Diversity. That’s what stands most about “God is an Automaton”, the fourth release from Swiss band Sybreed. Some of it’s great, some of it I’m not so keen on but the other thing you can’t escape is the skill with which they perform their melting-pot of genres.
Common throughout is the industrial feel both of the compositions and performance, but also the sharp harsh metallic production. Also ever-present are the melodeath double bass, heavy riffs and melodies that separate it from lighter industrial sounds. Despite the foundations that keep the record whole, the songs shift from metal versions of 80’s synth pop like Duran Duran and Depeche Mode with a strong Eurovision feel, to hardcore and nu with screaming vocals and strong bass and rhythm grooves.
It’s the 80’s sounding opening pair of tracks ‘Posthuman Manifesto’ and ‘No Wisdom Brings Solice’ that I’m least keen on, partly because their pop hooks and choruses infect you with earworms and I prefer more progressive styles, and partly because I really never liked that side of New Wave. Despite this they are well constructed songs, starting off slowly before launching into fast tempo drumming and riffs and making good use of that stop-start characteristic of New Wave. They manage to mix in the newer, heavier metal feel without sounding like a mash-up. Well performed, they set a clear point from which to progress through the record.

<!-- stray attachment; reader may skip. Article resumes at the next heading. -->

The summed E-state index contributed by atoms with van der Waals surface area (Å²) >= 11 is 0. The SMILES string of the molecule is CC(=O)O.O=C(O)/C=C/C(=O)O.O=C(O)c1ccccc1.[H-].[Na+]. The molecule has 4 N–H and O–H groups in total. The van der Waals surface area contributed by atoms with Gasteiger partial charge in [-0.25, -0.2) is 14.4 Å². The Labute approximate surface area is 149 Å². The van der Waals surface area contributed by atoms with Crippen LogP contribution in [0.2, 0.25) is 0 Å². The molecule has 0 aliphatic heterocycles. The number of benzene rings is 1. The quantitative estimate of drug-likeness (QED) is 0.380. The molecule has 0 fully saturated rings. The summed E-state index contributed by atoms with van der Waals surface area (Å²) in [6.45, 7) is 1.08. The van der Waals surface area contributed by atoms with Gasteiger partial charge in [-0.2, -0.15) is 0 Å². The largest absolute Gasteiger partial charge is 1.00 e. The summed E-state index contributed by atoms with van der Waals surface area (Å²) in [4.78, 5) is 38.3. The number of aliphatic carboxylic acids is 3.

As the record continues Sybreed move further away from that 80’s sound. I keep half-expecting them to burst into passages of rap and it gets pretty close at times, but you wouldn’t call this nu-metal. By the time they reach closing track ‘Destruction and Bliss’ they are at their most experimental, not that you’ve reached the peak of progressive metal, but no doubt more accessible for the majority of potential listeners. There’s some great lead guitar work, the lightning bass, industrial beats and symphonic synth are all there taking turns in the spotlight, and the whole thing fades into a couple of minutes of ambient drone at the end, providing great contrast to the opening tracks.
The more I listen the more I can’t believe a couple of these tracks aren’t getting widespread commercial airplay on heavy rock stations around the world. If you like catchy tunes that you can dance and sing along to and stay in your head, and you don’t mind a bit of hardcore vocals, then this should appeal to you.